Reasons to invest in QYLG

QYLG Fund

Global X

An overview of XYLG and QYLG

XYLG and QYLG are similar to the traditional covered call funds from Global X, but the main difference is that XYLG and QYLG only write covered calls on 50% of the portfolio. Both funds went public on 9/18/20. XYLG has $39.36 million in net assets, holds 506 positions, has a distribution yield of 4.45%, and a total expense ratio of 0.60%. QYLG is a larger fund as it has $63.88 million in net assets, holds 102 positions, has a distribution yield of 5.93%, and a total expense ratio of 0.60%.

These funds are very similar to each other, and it just depends if you want to invest in the S&P 500 or the Nasdaq 100. XYLG follows a covered call buy-write strategy on 50% of its portfolio and invests in the S&P 500. XYLG holds shares of the companies within the S&P 500 index and has appreciated 35+% since its inception. QYLG is similar, but instead of the S&P 500, it invests in the companies within the Nasdaq 100 the deploys its call buy-write strategy on 50% of the portfolio. QYLG has appreciated by 27.34% since its inception.

Parameters for my side by side comparison

I am going to crunch the numbers on QYLG and XYLG from two separate investment perspectives. I couldn't get the price on 9/18/20 when these funds went public, so I am using the share price from 9/29/20 as the initial investment in both funds. In each of the comparisons, I will have each of the monthly distributions and the price the fund was on the distribution date to accurately account for how much money would be generated per month from each monthly distribution. I will create two side-by-side comparisons. The first comparison will be without reinvesting the distributions and taking the monthly income as cash. The second comparison will be looked at as if each of the monthly distributions were reinvested.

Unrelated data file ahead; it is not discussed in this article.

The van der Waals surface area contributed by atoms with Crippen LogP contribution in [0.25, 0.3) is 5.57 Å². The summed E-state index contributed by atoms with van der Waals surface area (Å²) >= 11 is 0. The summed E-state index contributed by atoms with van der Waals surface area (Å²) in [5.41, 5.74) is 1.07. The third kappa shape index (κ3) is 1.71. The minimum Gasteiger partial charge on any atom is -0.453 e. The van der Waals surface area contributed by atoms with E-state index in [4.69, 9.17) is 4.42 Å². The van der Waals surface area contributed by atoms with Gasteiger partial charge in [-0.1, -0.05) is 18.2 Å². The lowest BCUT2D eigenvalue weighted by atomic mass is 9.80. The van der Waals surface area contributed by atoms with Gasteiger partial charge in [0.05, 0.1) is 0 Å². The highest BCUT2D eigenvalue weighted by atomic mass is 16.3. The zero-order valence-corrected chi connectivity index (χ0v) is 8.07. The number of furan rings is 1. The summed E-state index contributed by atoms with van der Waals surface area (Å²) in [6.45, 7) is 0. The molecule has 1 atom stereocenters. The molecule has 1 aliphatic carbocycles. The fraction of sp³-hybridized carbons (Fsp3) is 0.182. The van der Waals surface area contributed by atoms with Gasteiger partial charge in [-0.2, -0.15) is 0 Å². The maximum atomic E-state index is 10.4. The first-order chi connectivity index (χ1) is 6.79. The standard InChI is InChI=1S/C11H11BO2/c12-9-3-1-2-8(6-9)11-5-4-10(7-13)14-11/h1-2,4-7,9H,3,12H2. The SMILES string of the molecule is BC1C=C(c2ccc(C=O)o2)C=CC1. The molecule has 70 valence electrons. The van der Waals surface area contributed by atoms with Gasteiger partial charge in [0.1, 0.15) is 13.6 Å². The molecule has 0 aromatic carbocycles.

Crunching the numbers and comparing QYLG and XYLG without reinvesting the distributions

In my first set of number crunching, the investor will have purchased 100 shares of each QYLG and XYLG and will not be reinvesting the distributions. All distributions will be taken as cash.

QYLG